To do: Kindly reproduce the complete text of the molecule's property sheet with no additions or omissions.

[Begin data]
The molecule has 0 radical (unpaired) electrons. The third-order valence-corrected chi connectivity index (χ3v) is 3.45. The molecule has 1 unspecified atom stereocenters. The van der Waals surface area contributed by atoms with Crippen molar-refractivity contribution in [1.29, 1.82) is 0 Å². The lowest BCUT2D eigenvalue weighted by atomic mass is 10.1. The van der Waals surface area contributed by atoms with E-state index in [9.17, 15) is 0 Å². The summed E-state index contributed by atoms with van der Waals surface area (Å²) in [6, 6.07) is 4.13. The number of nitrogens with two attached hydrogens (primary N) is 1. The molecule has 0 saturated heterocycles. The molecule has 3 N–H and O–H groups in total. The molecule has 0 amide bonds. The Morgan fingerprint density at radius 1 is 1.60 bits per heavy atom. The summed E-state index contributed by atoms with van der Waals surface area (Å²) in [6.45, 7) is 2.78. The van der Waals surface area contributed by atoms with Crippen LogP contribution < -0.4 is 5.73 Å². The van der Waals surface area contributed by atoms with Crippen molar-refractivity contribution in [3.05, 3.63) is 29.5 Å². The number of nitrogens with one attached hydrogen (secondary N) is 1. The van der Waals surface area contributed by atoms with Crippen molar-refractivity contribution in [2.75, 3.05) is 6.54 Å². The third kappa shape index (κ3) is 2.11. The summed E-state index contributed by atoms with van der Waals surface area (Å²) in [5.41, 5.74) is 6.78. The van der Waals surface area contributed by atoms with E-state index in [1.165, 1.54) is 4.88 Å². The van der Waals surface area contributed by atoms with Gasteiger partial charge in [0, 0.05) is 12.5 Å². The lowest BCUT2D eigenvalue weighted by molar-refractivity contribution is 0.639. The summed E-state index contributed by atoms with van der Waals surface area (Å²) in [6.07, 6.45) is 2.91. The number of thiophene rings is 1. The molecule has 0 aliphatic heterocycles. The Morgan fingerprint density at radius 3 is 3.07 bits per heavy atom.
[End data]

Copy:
The molecule has 0 radical (unpaired) electrons. The third-order valence-corrected chi connectivity index (χ3v) is 3.45. The molecule has 1 unspecified atom stereocenters. The van der Waals surface area contributed by atoms with Crippen molar-refractivity contribution in [1.29, 1.82) is 0 Å². The lowest BCUT2D eigenvalue weighted by atomic mass is 10.1. The van der Waals surface area contributed by atoms with E-state index in [9.17, 15) is 0 Å². The summed E-state index contributed by atoms with van der Waals surface area (Å²) in [6, 6.07) is 4.13. The number of nitrogens with two attached hydrogens (primary N) is 1. The molecule has 0 saturated heterocycles. The molecule has 3 N–H and O–H groups in total. The molecule has 0 amide bonds. The Morgan fingerprint density at radius 1 is 1.60 bits per heavy atom. The summed E-state index contributed by atoms with van der Waals surface area (Å²) in [6.45, 7) is 2.78. The van der Waals surface area contributed by atoms with Crippen LogP contribution < -0.4 is 5.73 Å². The van der Waals surface area contributed by atoms with Crippen molar-refractivity contribution in [3.05, 3.63) is 29.5 Å². The number of nitrogens with one attached hydrogen (secondary N) is 1. The van der Waals surface area contributed by atoms with Crippen molar-refractivity contribution in [2.75, 3.05) is 6.54 Å². The third kappa shape index (κ3) is 2.11. The summed E-state index contributed by atoms with van der Waals surface area (Å²) in [5.41, 5.74) is 6.78. The van der Waals surface area contributed by atoms with E-state index in [1.165, 1.54) is 4.88 Å². The van der Waals surface area contributed by atoms with Gasteiger partial charge in [0, 0.05) is 12.5 Å². The lowest BCUT2D eigenvalue weighted by molar-refractivity contribution is 0.639. The summed E-state index contributed by atoms with van der Waals surface area (Å²) in [6.07, 6.45) is 2.91. The number of thiophene rings is 1. The molecule has 0 aliphatic heterocycles. The Morgan fingerprint density at radius 3 is 3.07 bits per heavy atom.